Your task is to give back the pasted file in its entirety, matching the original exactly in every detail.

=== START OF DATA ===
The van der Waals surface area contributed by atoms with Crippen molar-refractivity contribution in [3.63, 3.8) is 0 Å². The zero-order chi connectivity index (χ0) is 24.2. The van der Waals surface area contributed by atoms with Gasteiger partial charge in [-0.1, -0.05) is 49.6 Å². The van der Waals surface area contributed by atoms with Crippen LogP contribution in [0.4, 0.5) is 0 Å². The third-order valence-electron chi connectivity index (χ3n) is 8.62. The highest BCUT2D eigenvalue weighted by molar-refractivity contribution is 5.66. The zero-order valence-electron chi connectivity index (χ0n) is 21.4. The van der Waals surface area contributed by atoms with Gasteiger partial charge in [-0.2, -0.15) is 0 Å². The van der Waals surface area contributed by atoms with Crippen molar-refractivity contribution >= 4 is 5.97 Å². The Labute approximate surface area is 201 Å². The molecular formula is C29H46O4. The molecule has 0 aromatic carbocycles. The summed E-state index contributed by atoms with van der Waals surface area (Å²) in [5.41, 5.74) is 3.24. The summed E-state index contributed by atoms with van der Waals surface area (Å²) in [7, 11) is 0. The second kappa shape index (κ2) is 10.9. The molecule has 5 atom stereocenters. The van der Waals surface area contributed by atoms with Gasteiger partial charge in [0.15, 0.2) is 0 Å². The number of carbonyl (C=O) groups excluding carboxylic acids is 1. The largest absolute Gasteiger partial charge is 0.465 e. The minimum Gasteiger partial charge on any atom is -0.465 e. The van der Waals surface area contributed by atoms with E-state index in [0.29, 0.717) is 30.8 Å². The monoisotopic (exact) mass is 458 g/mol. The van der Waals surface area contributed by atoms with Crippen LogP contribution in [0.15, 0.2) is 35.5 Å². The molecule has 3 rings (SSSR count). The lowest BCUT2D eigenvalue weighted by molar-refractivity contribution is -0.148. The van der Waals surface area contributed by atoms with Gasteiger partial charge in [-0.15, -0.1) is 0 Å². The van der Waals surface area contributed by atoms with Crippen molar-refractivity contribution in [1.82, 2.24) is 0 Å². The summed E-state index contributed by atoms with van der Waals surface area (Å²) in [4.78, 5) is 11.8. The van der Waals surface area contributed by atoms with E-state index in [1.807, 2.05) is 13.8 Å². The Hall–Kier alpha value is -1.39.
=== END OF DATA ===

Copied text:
The van der Waals surface area contributed by atoms with Crippen molar-refractivity contribution in [3.63, 3.8) is 0 Å². The zero-order chi connectivity index (χ0) is 24.2. The van der Waals surface area contributed by atoms with Gasteiger partial charge in [-0.1, -0.05) is 49.6 Å². The van der Waals surface area contributed by atoms with Crippen LogP contribution in [0.4, 0.5) is 0 Å². The third-order valence-electron chi connectivity index (χ3n) is 8.62. The highest BCUT2D eigenvalue weighted by molar-refractivity contribution is 5.66. The zero-order valence-electron chi connectivity index (χ0n) is 21.4. The van der Waals surface area contributed by atoms with Gasteiger partial charge in [-0.2, -0.15) is 0 Å². The van der Waals surface area contributed by atoms with Crippen molar-refractivity contribution >= 4 is 5.97 Å². The Labute approximate surface area is 201 Å². The molecular formula is C29H46O4. The molecule has 0 aromatic carbocycles. The summed E-state index contributed by atoms with van der Waals surface area (Å²) in [5.41, 5.74) is 3.24. The summed E-state index contributed by atoms with van der Waals surface area (Å²) in [7, 11) is 0. The second kappa shape index (κ2) is 10.9. The molecule has 5 atom stereocenters. The van der Waals surface area contributed by atoms with Gasteiger partial charge in [0.15, 0.2) is 0 Å². The number of carbonyl (C=O) groups excluding carboxylic acids is 1. The largest absolute Gasteiger partial charge is 0.465 e. The minimum Gasteiger partial charge on any atom is -0.465 e. The van der Waals surface area contributed by atoms with E-state index in [0.29, 0.717) is 30.8 Å². The monoisotopic (exact) mass is 458 g/mol. The van der Waals surface area contributed by atoms with Crippen LogP contribution in [0.15, 0.2) is 35.5 Å². The molecule has 3 rings (SSSR count). The lowest BCUT2D eigenvalue weighted by molar-refractivity contribution is -0.148. The van der Waals surface area contributed by atoms with Gasteiger partial charge in [-0.15, -0.1) is 0 Å². The van der Waals surface area contributed by atoms with Crippen molar-refractivity contribution in [1.82, 2.24) is 0 Å². The summed E-state index contributed by atoms with van der Waals surface area (Å²) in [4.78, 5) is 11.8. The van der Waals surface area contributed by atoms with E-state index in [1.807, 2.05) is 13.8 Å². The Hall–Kier alpha value is -1.39.